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EXERCISE CLXX.

EDGAR ALLAN POE was born in Baltimore, in January, 1811, and died there in October, 1849. He was the second of three children, left utterly destitute upon the death of their parents, who led the life of roving play. actors. Being a bright and beautiful boy, he was adopted by Mr. John Allan, a wealthy citizen of Richmond, Virginia, and by him afforded the advantages of a complete education. But his whole course of life seems to have been marked with strangely wild and dissolute habits, and, though his writings discover no ordinary power of thought and expression, they are marred by “an absence of moral sentiment," it has been observed, “almost unexampled in literature." In the following piece, the student will scarcely fail to notice, in the subject, the characteristic gloom of his topics, while, in the execution, he will see, at once, the rare capabilities of the English language and the rarer skill of this singular genius in developing them.

1 PlurO'NIAN, pertaining to Pluto, another name for Hades, the fabled god of the lower regions.

* NEPEN'THE is from the Greek (NE, not or without, and PENTHE. grief or sorrow), and is a name applied to a medicine that relieves pain or soothes grief.

8 AIDENN is, according to the opinion of some, a form of the Greek word Hades, which signifies, literally, unseen; the name being in later times applied to the place of the dead, -the spiritual world. According to others, it is “an Anglicized and disguised spelling of the Arabic form of the word Eden ;-used as a synonym for the celestial paradise." See Webster's New Dictionary, page 1545.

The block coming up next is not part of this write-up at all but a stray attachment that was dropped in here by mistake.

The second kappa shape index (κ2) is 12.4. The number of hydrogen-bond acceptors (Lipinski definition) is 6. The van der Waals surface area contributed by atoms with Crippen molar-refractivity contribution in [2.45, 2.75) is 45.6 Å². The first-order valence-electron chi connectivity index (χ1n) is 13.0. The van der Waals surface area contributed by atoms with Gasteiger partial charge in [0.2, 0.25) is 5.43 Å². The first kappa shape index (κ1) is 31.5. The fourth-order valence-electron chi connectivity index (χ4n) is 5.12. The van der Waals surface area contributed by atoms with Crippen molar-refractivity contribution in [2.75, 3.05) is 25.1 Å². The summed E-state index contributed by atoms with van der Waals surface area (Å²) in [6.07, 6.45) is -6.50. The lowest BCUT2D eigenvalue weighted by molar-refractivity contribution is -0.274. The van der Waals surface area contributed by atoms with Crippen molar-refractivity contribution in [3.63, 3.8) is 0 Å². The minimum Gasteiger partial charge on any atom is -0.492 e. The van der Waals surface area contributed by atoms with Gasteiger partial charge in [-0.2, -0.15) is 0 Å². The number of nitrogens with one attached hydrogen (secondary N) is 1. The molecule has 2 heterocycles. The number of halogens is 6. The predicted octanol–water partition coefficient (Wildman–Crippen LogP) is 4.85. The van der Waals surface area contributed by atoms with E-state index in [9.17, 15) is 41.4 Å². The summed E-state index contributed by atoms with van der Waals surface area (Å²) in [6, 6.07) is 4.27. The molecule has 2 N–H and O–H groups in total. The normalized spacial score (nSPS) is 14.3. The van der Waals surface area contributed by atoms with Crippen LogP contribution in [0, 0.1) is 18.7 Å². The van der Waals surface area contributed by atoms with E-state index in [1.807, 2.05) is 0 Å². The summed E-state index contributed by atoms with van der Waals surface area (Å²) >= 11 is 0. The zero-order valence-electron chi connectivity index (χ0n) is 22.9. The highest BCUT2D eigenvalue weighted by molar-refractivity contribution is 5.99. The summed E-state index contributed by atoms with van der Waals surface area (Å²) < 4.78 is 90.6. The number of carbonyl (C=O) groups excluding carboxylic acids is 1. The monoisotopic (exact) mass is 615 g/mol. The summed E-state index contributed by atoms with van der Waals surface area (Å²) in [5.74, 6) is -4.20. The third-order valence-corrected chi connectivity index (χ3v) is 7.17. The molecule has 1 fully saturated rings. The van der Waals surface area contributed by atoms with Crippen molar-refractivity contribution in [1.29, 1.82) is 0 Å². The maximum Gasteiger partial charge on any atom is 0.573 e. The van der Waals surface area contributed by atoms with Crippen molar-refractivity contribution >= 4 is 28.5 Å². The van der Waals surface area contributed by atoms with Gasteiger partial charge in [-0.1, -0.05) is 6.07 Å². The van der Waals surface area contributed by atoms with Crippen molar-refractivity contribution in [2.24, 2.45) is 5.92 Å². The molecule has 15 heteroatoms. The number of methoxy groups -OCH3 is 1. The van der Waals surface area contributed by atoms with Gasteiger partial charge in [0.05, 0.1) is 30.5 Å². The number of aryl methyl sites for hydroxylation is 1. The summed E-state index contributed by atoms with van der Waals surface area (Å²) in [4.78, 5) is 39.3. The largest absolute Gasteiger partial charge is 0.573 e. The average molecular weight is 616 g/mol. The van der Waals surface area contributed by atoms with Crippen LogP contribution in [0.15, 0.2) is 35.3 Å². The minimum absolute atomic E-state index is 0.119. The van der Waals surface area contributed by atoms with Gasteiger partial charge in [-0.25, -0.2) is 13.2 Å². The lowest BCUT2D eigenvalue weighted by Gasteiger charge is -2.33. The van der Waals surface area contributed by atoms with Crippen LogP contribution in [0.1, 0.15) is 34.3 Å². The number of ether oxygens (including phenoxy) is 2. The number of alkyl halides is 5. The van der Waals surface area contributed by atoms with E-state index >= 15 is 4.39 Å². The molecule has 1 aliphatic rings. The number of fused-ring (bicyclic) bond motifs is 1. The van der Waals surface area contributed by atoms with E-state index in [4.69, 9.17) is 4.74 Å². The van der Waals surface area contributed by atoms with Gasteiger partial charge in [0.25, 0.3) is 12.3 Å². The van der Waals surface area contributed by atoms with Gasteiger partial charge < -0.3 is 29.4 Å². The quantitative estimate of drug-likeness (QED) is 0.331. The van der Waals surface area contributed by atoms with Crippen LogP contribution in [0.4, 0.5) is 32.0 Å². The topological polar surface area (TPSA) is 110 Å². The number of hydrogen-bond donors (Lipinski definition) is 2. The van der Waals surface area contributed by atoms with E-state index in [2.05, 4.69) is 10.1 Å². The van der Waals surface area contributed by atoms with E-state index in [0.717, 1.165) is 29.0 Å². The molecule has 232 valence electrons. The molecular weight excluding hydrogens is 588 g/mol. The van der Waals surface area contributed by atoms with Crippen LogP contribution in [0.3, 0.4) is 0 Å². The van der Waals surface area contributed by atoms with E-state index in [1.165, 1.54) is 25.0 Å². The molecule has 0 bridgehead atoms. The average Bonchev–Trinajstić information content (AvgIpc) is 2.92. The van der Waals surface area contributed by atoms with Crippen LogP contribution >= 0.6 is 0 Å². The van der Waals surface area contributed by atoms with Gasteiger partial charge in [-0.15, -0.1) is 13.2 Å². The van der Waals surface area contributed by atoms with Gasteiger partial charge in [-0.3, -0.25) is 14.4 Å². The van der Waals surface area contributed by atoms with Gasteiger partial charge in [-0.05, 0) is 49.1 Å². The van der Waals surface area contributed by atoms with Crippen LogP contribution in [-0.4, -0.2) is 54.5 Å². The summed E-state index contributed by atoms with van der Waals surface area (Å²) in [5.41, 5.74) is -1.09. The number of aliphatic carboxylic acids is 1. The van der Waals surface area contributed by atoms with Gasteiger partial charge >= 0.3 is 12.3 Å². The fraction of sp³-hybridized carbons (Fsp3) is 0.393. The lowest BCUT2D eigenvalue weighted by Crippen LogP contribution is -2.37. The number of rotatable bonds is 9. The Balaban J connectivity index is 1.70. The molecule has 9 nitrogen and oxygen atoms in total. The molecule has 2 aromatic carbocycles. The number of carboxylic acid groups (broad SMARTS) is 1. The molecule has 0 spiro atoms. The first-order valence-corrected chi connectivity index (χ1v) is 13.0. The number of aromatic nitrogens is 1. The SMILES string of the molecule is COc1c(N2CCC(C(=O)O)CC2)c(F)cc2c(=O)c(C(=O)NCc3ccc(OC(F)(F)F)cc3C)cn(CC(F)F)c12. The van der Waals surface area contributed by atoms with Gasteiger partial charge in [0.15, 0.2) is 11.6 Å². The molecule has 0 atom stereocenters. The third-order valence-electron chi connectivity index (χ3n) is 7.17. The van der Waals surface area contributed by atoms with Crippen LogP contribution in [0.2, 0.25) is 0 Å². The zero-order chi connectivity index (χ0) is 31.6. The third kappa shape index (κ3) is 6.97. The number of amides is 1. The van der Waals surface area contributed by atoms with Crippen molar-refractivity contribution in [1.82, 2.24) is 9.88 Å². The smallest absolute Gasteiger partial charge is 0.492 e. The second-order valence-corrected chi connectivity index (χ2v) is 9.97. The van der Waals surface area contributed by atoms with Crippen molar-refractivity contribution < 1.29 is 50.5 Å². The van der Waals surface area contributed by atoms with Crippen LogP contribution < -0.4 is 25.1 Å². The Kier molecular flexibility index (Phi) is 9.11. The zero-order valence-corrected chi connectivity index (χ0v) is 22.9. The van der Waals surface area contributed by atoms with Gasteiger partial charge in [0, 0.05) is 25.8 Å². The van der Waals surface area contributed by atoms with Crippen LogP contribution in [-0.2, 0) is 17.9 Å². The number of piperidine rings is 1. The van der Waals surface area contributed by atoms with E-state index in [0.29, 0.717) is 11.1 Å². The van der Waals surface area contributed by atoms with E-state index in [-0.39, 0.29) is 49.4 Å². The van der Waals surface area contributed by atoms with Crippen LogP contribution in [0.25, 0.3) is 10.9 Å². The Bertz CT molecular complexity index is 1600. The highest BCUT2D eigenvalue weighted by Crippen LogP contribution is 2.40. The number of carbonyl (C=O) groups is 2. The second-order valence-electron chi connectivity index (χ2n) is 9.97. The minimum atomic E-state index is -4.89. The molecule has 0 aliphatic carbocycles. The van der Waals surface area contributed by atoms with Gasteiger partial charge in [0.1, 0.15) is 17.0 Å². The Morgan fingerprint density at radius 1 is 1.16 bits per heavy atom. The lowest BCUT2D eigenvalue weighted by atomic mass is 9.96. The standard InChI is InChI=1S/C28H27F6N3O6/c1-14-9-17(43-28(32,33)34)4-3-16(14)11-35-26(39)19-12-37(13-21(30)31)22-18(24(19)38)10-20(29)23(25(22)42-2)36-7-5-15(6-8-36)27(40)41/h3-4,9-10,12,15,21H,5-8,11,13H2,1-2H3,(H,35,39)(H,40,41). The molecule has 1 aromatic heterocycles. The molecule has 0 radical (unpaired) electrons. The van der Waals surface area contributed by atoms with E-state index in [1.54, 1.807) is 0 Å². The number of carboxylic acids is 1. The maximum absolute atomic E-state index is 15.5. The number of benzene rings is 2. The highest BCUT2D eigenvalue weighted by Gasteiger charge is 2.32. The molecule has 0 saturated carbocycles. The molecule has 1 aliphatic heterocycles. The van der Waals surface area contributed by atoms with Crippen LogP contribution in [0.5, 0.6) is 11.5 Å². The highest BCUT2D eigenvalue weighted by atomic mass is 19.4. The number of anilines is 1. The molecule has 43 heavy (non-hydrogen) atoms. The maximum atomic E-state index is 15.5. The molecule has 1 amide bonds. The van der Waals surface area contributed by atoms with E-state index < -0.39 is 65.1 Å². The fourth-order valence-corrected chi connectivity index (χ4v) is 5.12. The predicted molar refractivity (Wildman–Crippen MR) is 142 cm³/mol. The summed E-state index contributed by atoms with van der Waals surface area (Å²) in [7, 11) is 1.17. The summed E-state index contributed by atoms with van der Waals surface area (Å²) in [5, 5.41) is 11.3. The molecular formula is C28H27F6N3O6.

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Once upon a midnight dreary, while I pondered, weak and weary,
Over many a quaint and curious volume of forgotten lere, -
While I nodded, nearly napping, suddenly there came a tapping.
As of some one gently rapping, rapping at my chamber-door.
“'Tis some visitor," I muttered, “ tapping at my chamber-door-

Only this, and nothing more.”

II.

Ah, distinctly I remember, it was in the bleak December,
And each separate dying ember wrought its ghost upon the floor.
Eagerly I wished the morrow: vainly I had sought to borrow
from my books surcease of sorrow-sorrow for the los. Lenore-

For the rare and radiant maiden whom the angels name Lenore

Nameless here forevermore.

III.

And the silken, sad, uncertain rustling of each purple curtain, Thrilled me-filled me with fantastic terrors never felt before; So that now, to still the beating of my heart, I stood repeating, "'Tis some visitor, entreating entrance at my chamber-door; Some lat 3 zisitor, entreating entrance at my chamber-door:

That it is, and nothing more.”